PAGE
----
Janna OchoaJanna Ochoa MCW Milwaukee student


Alarm sounds at 4:30 am.
Another sunrise on the drive to the hospital.
Busy hustle and bustle of rounds.
White coat pockets brimming with supplies.
Cafeteria food for noon conference.
Sign out and traffic on the way home.
Quick dinner over a Netflix episode.
Prep for tomorrow’s team learning topic.
Exhausted head hits the pillow.

Alarm sounds at 7:55 am.
8 am Zoom class from my couch.
Snooze through 30-minute lunch break.
Sketches to stay awake for the second half.
Dinner over a Netflix episode turns into the entire season.
Prep for a virtual patient appointment tomorrow.
White coat hangs limply on a hook.
Is tomorrow a Wednesday?
Not tired, but head hits the pillow anyway.
Rufus SweeneyRufus Sweeney UW School of Medicine & Public Health student

My short white coat doesn't fool anyone. Not that I care; I prefer that people know that I don't know anything before they have a chance to wonder.

But some days, patients really surprise me. I was on my OB/GYN rotation, and I was working a long day shift in labor and delivery. A woman in triage was not doing well, so we sprinted down (I don't use the term "sprint" metaphorically. We literally did a wind spring.). When we arrived, we saw that the woman was frightened. The nurse had primed her about how things had taken a turn for the worse, and the monitor looked bad. The residents scanned a few times with doppler, and it confirmed our worst suspicionsthe baby was crashing.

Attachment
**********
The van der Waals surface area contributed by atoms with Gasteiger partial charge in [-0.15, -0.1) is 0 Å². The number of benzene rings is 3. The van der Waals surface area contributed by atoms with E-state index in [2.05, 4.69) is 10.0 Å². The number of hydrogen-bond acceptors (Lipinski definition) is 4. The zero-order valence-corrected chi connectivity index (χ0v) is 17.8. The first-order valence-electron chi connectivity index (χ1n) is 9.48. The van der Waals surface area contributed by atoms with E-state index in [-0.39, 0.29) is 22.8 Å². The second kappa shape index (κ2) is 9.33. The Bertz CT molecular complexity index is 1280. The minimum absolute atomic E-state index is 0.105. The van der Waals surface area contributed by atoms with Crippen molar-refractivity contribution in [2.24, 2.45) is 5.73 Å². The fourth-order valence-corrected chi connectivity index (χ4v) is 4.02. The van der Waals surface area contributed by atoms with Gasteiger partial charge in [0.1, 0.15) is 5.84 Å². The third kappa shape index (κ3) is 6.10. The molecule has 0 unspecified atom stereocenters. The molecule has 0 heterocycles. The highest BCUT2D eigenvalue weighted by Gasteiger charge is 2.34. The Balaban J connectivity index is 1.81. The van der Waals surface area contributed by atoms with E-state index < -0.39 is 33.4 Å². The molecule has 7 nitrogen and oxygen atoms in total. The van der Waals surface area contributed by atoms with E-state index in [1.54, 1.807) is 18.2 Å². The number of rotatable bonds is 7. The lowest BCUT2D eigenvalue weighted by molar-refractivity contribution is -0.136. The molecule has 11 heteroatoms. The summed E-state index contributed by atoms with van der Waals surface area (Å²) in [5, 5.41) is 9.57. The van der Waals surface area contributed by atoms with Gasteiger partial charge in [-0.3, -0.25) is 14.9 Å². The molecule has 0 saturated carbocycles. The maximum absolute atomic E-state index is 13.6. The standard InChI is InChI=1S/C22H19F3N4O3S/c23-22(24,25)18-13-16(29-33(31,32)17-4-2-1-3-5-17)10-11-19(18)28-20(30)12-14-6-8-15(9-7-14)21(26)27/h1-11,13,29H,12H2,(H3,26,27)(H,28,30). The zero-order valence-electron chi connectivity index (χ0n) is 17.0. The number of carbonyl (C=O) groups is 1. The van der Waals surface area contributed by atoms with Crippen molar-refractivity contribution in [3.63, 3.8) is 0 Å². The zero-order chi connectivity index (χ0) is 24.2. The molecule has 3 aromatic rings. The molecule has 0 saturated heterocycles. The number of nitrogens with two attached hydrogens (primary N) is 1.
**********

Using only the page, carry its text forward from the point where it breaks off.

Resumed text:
In that situation, it becomes a race against time. We brought the woman up to the next floor, where the OR's were located, and her husband followed close behind. I couldn't contribute much, so I assigned myself to care for the husband.

I remember that the situation was frenetic. The woman was rightly terrified, and the residents worked quickly to make sure that she and the baby were well cared for. As we walked, I asked the husband if he had any questions. He looked at me, looked down, and with total sincerity he pointed and asked, "Are those Allbirds?"

I couldn't help but laugh. The absurdity of seeing your wife and unborn child in peril and only thinking to ask about my apparel.

I guess I should have expected that, though. I was wearing a short white coat.

Amber ShethAmber Sheth UW School of Medicine & Public Health student
I have two white coat stories, both, surprisingly, of times when no one saw that I was wearing it. I remember walking to my preceptor clinic, wearing my white coat underneath my winter jacket. I imagined to myself that this is how superheroes must feel--looking like an ordinary person on the outside but knowing that they have special skills and abilities that they can use to help others at a moment's notice. It made me feel powerful, wearing my coat that day.

Another time, I was walking to my inpatient internal medicine rotation. Again, I had my winter coat on over my white coat. However by that point I had learned to fill my white coat pockets with all kinds of things: a tuning fork, a reflex hammer, a penlight, an ACLS pocket guide, a small notebook, several pens, and even lip balm. That day, rather than feeling like a superhero's cape, I felt as though my white coat weighed me down, symbolic of the stress of always feeling behind the curve while on rotation. I soldiered on.